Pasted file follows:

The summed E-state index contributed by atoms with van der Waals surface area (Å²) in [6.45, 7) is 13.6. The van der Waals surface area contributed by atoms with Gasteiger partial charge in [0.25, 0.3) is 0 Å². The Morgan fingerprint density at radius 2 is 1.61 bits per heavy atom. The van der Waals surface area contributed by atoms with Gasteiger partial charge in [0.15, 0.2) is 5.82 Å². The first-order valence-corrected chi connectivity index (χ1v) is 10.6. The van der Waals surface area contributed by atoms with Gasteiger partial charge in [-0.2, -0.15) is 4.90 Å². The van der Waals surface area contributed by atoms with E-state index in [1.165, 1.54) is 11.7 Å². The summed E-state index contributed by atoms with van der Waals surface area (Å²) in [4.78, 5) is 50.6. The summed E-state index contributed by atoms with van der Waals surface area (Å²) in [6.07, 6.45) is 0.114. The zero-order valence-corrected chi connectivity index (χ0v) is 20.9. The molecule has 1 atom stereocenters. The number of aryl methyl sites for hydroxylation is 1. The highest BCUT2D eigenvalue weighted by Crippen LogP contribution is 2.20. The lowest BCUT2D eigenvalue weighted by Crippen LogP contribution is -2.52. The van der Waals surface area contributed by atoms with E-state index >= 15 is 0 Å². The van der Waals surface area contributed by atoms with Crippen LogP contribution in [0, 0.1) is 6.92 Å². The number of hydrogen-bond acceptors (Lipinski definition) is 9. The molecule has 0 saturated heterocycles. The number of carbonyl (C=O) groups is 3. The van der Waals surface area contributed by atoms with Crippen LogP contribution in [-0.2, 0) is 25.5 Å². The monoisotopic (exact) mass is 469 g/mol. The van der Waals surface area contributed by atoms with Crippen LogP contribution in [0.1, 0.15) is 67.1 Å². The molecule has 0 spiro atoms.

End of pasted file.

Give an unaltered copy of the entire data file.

The summed E-state index contributed by atoms with van der Waals surface area (Å²) in [6.45, 7) is 13.6. The van der Waals surface area contributed by atoms with Gasteiger partial charge in [0.25, 0.3) is 0 Å². The Morgan fingerprint density at radius 2 is 1.61 bits per heavy atom. The van der Waals surface area contributed by atoms with Gasteiger partial charge in [0.15, 0.2) is 5.82 Å². The first-order valence-corrected chi connectivity index (χ1v) is 10.6. The van der Waals surface area contributed by atoms with Gasteiger partial charge in [-0.2, -0.15) is 4.90 Å². The van der Waals surface area contributed by atoms with E-state index in [1.165, 1.54) is 11.7 Å². The summed E-state index contributed by atoms with van der Waals surface area (Å²) in [4.78, 5) is 50.6. The summed E-state index contributed by atoms with van der Waals surface area (Å²) in [6.07, 6.45) is 0.114. The zero-order valence-corrected chi connectivity index (χ0v) is 20.9. The molecule has 1 atom stereocenters. The number of aryl methyl sites for hydroxylation is 1. The highest BCUT2D eigenvalue weighted by Crippen LogP contribution is 2.20. The lowest BCUT2D eigenvalue weighted by Crippen LogP contribution is -2.52. The van der Waals surface area contributed by atoms with E-state index >= 15 is 0 Å². The van der Waals surface area contributed by atoms with Crippen LogP contribution in [0, 0.1) is 6.92 Å². The number of hydrogen-bond acceptors (Lipinski definition) is 9. The molecule has 0 saturated heterocycles. The number of carbonyl (C=O) groups is 3. The van der Waals surface area contributed by atoms with Crippen LogP contribution in [-0.2, 0) is 25.5 Å². The monoisotopic (exact) mass is 469 g/mol. The van der Waals surface area contributed by atoms with Crippen LogP contribution in [0.1, 0.15) is 67.1 Å². The molecule has 0 spiro atoms.